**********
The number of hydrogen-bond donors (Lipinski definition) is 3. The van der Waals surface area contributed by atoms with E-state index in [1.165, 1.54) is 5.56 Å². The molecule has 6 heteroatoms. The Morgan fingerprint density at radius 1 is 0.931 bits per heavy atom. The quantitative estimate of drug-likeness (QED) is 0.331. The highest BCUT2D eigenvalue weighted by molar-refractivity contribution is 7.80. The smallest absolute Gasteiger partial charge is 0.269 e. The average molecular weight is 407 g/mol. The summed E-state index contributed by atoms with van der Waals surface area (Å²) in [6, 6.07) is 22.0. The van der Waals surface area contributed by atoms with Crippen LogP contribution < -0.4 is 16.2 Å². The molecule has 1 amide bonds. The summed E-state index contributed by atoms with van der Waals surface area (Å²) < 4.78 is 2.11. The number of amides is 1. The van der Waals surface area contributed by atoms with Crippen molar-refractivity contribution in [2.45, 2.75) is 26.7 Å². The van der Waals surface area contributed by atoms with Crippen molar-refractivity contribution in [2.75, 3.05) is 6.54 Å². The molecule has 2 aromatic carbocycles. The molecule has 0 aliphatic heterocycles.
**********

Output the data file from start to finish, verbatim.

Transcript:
The number of hydrogen-bond donors (Lipinski definition) is 3. The van der Waals surface area contributed by atoms with E-state index in [1.165, 1.54) is 5.56 Å². The molecule has 6 heteroatoms. The Morgan fingerprint density at radius 1 is 0.931 bits per heavy atom. The quantitative estimate of drug-likeness (QED) is 0.331. The highest BCUT2D eigenvalue weighted by molar-refractivity contribution is 7.80. The smallest absolute Gasteiger partial charge is 0.269 e. The average molecular weight is 407 g/mol. The summed E-state index contributed by atoms with van der Waals surface area (Å²) in [6, 6.07) is 22.0. The van der Waals surface area contributed by atoms with Crippen LogP contribution < -0.4 is 16.2 Å². The molecule has 1 amide bonds. The summed E-state index contributed by atoms with van der Waals surface area (Å²) < 4.78 is 2.11. The number of amides is 1. The van der Waals surface area contributed by atoms with Crippen molar-refractivity contribution in [2.45, 2.75) is 26.7 Å². The van der Waals surface area contributed by atoms with Crippen molar-refractivity contribution in [2.75, 3.05) is 6.54 Å². The molecule has 2 aromatic carbocycles. The molecule has 0 aliphatic heterocycles.